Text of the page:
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Unrest continues in Hong Kong over extradition bill

Scuffles have broken out between police and protesters in Hong Kong for yet another day, as unrest continues over a proposed extradition bill.

The violence took place on Thursday, a day after police used pepper spray and water cannon to push back protesters near the entrance of the Legislative Council, where the bill was originally due to be debated.

The clash on Wednesday was one of the worst bouts of violence in Hong Kong since Britain handed it back to Chinese rule in 1997, with 72 people admitted to hospital, according to the Hong Kong Hospital Authority.

Security remained tight into Thursday, with scores of uniformed police with helmets and shields blocking overhead walkways, while a row of police vans were stationed nearby. Plainclothes police officers checked commuters’ identity papers.

Some protesters tried to stop police from removing supplies of face masks and food, and thousands of protesters were ready for more potential clashes with police.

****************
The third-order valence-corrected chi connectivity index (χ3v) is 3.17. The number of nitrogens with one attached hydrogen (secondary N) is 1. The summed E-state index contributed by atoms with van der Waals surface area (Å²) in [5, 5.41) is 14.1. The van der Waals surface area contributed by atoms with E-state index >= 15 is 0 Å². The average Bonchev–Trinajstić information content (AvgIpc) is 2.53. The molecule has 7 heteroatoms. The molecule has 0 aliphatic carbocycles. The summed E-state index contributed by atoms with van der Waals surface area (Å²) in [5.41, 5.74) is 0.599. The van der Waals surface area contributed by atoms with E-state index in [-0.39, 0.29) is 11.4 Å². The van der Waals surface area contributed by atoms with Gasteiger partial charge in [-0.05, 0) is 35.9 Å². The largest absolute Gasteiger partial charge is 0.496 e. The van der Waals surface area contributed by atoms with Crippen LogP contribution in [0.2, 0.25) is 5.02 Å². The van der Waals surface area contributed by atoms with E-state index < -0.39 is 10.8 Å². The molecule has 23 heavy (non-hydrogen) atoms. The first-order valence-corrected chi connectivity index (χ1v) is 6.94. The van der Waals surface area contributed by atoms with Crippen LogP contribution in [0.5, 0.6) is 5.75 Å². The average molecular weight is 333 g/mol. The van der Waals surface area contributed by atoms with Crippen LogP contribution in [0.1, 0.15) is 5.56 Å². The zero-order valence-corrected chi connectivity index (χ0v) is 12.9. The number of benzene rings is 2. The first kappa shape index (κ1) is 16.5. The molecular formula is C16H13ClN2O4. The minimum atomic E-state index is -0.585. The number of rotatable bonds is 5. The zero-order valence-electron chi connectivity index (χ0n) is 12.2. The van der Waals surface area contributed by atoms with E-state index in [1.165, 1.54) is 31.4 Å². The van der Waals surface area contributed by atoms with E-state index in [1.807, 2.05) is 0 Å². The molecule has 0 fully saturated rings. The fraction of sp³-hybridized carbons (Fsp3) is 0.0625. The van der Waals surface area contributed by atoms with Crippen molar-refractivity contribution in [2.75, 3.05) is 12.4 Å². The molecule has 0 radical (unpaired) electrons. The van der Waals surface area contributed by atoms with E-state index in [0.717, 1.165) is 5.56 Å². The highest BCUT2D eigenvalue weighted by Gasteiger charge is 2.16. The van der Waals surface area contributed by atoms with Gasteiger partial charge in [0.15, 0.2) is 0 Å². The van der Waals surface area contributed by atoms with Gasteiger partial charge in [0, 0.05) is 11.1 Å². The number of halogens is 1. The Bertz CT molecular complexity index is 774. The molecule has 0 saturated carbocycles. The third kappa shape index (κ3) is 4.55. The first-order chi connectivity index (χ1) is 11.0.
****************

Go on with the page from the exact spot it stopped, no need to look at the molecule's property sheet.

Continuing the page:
“We are ready to have a protracted war with the government,” said one protester.

Authorities shut government offices in the financial district for the rest of the week.

The legislature remained closed. On Wednesday, it had to delay a session meant to debate the extradition bill as the protesters blocked the streets heading to the building.

PressTV-Hong Kong delays debate on extradition as protests swell

Hong Kong delays debate on extradition as protests swellTens of thousands of protesters block the main roads in Hong Kong in protest at a proposed extradition law, causing a delay to the debate on the law at the city’s legislature.

The extradition law, if approved, would allow Hong Kong to send suspects to other jurisdictions around the world, including to China and Taiwan.

The protesters, who have vowed to block the changes, consider the move a threat to the city’s autonomy.

Hong Kong, which has a separate legal system from mainland China, enjoys a degree of autonomy under a 50-year deal between China and Hong Kong’s former colonial ruler, Britain.

The changes, which according to the government would only apply to fugitives accused of serious crimes, have support among local organizations. Hong Kong leader Carrie Lam has so far rejected calls to withdraw the plan. A final vote is expected on June 20.

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